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The Best Part Of The Hunt

March 2023
3min read

In the fall of 1961 I was an English major at the University of Virginia and William Faulkner was writer-in-residence there.

Mr. Faulkner was at that time finishing The Reivers , his Pulitzer Prize-winning novel that would be published the following spring. I was doing some rudimentary research into Shakespeare’s Richard III for a paper that would never be published.

One day an announcement appeared on the English Department bulletin board stating that for the next six Thursday evenings Mr. William Faulkner would be pleased to hold a small symposium, open only to English majors and graduate students. The number of attendees would be strictly limited to the first twenty who signed on.

I had studied Faulkner the previous year under Joseph BIotner, one of the foremost Faulkner scholars, and had found Faulkner’s work incomprehensible. However, many considered him America’s greatest living writer, and the chance to learn from such a figure proved decisive. I signed on.

The next Thursday at the appointed hour, the small band of disciples and curious gathered in a room in Cabell Hall to hear the great man. Faulkner was a shy person with unremarkable speaking abilities, and it soon became apparent that this evening symposium had clearly not been his idea.

The sessions were scheduled to last an hour but Faulkner’s routine was to amble up to the lectern about ten minutes late, make a few desultory remarks, and then throw the floor open to questions. About the fourth session, when the speaker asked for questions, a dedicated young graduate student deep in a thesis on Faulkner, who always sat in the front row taking copious notes, raised his hand. “Mr. Faulkner, in paragraph (such and such) of section (thus and so) of your short story The Bear,’ you make reference to (such and such). There has long been debate among scholars whether or not you were referring to the betrayal of Christ in that passage. Would you be so kind as to edify us on that point?”

Faulkner stared at the earnest young man for a long moment. He then leaned on the lectern and a small smile appeared beneath his white mustache. “Young man, I regret I cannot edify you. You see, I haven’t read that story in more than twenty years, and besides, I was dead drunk when I wrote it. I haven’t the slightest idea in hell what I had in mind when 1 wrote the passage to which you refer.”

Faulkner liked riding to hounds and would frequently join the hunt at the nearby Farmington Hunt Club or Keswick Hunt Club. Now it happened that I had friends who rode with both those packs, and 1, too, enjoyed a good hunt on a fine fall day.

Not too long after the incident in his symposium, I encountered the novelist one chilly November morning at the punch bowl in the Farmington Hunt Club lodge prior to the call to horses. “Good morning, Mr. Faulkner,” I said. He nodded and then appraised me more closely over his cup of brandy milk punch. “Aren’t you in that goddamned Thursday symposium of mine?” he asked. When I replied in the affirmative, he said, "1 thought you looked familiar. You’re one of the few who never say anything. I wish there were more like that. Tell me, why did you sign up for the damned thing anyway? Are you one of those people who’re majoring in me?”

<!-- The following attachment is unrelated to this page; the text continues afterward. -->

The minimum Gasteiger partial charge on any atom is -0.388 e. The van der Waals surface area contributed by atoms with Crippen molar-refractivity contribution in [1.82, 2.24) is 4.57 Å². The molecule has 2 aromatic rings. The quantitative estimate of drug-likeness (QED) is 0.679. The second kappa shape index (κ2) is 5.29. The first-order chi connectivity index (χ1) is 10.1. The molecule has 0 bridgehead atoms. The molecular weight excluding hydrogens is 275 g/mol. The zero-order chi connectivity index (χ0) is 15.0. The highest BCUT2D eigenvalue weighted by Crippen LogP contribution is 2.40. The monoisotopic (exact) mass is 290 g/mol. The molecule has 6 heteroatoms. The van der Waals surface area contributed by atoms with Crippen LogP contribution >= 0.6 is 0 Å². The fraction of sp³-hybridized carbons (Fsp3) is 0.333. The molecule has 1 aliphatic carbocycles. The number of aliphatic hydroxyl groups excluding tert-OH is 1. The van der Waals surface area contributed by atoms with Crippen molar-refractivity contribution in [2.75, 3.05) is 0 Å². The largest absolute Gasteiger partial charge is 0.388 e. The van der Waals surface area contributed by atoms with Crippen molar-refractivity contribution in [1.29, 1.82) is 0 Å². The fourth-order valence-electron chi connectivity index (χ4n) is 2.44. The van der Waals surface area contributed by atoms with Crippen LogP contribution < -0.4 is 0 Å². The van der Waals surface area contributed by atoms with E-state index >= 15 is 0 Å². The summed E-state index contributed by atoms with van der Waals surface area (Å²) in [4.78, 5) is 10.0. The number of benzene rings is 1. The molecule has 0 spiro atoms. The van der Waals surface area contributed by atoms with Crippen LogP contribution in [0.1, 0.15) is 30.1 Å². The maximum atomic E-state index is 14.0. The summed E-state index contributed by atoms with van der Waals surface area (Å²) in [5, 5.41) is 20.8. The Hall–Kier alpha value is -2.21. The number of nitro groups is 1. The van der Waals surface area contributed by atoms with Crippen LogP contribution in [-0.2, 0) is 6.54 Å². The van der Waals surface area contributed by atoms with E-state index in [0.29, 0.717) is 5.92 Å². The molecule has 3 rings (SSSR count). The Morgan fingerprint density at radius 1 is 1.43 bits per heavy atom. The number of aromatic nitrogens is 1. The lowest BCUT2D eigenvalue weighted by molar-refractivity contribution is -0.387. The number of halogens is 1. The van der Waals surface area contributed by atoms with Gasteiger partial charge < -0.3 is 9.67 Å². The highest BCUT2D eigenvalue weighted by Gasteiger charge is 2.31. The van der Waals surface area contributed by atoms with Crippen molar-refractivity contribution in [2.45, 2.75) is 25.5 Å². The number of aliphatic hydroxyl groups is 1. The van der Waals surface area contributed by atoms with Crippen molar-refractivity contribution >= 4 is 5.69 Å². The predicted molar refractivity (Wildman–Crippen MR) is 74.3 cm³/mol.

I laughed and, to gain a little time, offered him a Lucky Strike and then lit one myself. He declined, indicating his pipe. “No, sir, I’m not majoring in you. In fact, I don’t even understand most of what you write. I just thought it would be foolish not to take advantage of the opportunity.”

“I like that, son. No bullshit. What’s your name? I’m terrible with names.”

I told him, and we had another cup before the call to mount. As we walked outside, he said, “Who are you riding with today?” I told him no one in particular, and he suggested we ride together. We went to our mounts, mine a kind chestnut mare that belonged to a friend and his a big brown gelding he had borrowed. Faulkner was a small man, not more than five foot six and not the most steady horseman. He needed assistance in mounting, and the big gelding nearly un- seated him straight-away.

We were soon on our way in pursuit of the hounds and Faulkner made the first two or three jumps, but then his horse balked at a “chicken-coop” jump and its rider went flying. I was just behind and stopped to help. It was apparent that Mr. Faulkner wasn’t hurt, but neither was he too keen to continue. After sending the others onward, he turned to me: “Dick, my boy, what say you we go back to the lodge and have us a punch. That’s the only really civilized aspect of this damned sport anyway.”

I concurred, and off we went. We had a most pleasant morning drinking brandy milk punch and discussing the old South, women, and maybe a little literature. We met one or two more times fox hunting, and I went to the last two of his “goddamned symposiums.”

The following spring, when The Reivers came out, he appeared at a local bookstore signing first editions. I bought one and got in line. When it came my turn, he spoke to me cordially and even remembered my first name. He wrote in the book, “To Dick—Remember, the best part of the hunt is the punch.” He signed it “William (Bill) Faulkner.” In less than two months Mr. Faulkner was dead. I treasured that book (although I never read it) until it was destroyed in a fire in my apartment some years later. But maybe it doesn’t matter, because the memory is just as keen as ever.

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